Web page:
Revolutions can start in a lot of different places. At the same time famed chef Alice Waters began to sniff around California’s local larder, Odessa Piper of Madison, Wis., headed into ripe Midwestern pastures, building a network of regional farmers and suppliers that helped launch the locavore movement. The result was immediately evident. Helping fuel a farmers market that still rings Madison’s Capitol building and ranks as one of the country’s largest, Piper left a blooming legacy.
The market wasn’t her only success. Piper also established L’Etoile in 1976 as one of the country’s great early farm-to-table restaurants. That it carries on today, even without her, proves that she wasn’t acting alone. Madison, a university town populated by global food-smart students and scholars, was ready to do some serious eating.
It has been eating well ever since, as one of the Midwest’s most adventurous culinary cities.
Madison is worth visiting for more than just food. It stretches between two lakes and makes for a fun weekend. Downtown’s anchoring State Street, running from the Capitol Square to the campus, is lined with art museums, coffee shops, bookstores and galleries. At dusk, people collect on the Memorial Union terrace, where bands play to the setting sun, brats get grilled and people paddle on Lake Mendota in rentable canoes and kayaks, past splashing swimmers.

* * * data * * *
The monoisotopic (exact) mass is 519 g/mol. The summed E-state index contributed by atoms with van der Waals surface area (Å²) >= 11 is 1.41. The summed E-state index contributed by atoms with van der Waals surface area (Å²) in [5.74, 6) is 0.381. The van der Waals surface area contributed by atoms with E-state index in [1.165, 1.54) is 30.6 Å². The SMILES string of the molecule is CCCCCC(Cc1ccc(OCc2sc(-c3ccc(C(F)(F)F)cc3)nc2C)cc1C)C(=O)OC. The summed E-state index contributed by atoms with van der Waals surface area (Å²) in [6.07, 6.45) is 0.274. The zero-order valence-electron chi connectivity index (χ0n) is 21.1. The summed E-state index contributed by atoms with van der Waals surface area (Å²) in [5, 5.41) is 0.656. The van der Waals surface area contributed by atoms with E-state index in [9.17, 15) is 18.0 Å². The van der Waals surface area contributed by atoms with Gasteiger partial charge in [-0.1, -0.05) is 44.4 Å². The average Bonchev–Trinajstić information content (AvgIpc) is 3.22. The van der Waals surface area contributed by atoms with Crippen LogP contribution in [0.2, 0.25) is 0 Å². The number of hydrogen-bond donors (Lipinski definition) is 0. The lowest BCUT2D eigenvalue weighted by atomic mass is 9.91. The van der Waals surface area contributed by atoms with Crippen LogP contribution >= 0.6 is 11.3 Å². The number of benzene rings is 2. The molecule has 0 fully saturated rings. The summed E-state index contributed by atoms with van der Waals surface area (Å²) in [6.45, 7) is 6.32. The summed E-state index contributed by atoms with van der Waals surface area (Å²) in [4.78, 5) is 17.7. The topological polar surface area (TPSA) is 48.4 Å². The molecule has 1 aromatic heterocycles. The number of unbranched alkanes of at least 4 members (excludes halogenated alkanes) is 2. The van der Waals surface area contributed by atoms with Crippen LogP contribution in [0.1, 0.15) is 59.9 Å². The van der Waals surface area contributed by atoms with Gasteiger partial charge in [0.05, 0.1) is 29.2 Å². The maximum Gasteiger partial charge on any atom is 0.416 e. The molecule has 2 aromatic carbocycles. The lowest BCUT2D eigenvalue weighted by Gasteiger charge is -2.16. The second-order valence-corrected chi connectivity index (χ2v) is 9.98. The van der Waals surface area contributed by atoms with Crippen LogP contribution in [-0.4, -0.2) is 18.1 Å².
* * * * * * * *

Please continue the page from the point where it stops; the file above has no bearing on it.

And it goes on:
A lot of the crowd is building up an appetite for dinner, and the best place for a taste of Madison’s most ambitious dining is Forequarter. Run by the Underground Food Collective, and headed by four-time James Beard nominee Jonny Hunter, the restaurant is zealous about local foraging and sourcing. That makes dinner, in the low-key dining room, a very model of purist locavore cooking (forequartermadison.com; 1-608-609-4717).
Start with the charcuterie plate and forget those luncheon meat platters that too many kitchens try to pass off now as serious carnivorous dining. The Forequarter plate is butchered at the Food Collective’s own Underground Butcher. A recent platter included Tuscan and Calabrian salamis, sobrassada, Prussian ham and coppa. Then dive into the veg-friendly menu, which changes daily, depending on what just sprouted. A shaved parsnip salad may come brightened by pink peppercorn vinaigrette and studded with cerignola olives; a plate of rainbow carrots may play off daikon tzatziki and hazelnut dukkah. Pan-seared lake trout might pair with roasted sweet potato and ginger broth. Hold out for dessert if it’s some version of the carrot layer cake ribboned with orange marmalade and pistachio.
If that feels too Noma-esque, book a table at Sardine. Sitting on Lake Monona, the airy converted warehouse of a dining room, fronted by a snaking bar, is one of Madison’s most handsome, and the menu follows glossy suit. Co-owner and chefs John Gadau and Phillip Hurley, Chicago transplants, know how to plate contemporary comfort food that skips a lot of borders, from French to Mediterranean. Their standout signature dishes range from a warm duck confit and frisee salad, roused by green beans, bacon lardon and a poached egg, to pan-roasted skate wing dressed with caper-almond brown butter. The kitchen’s namesake sardine burger — grass-fed angus beef dressed with a fig and caramelized onion jam — is a wonder itself (sardinemadison.com; 1-608-441-1600).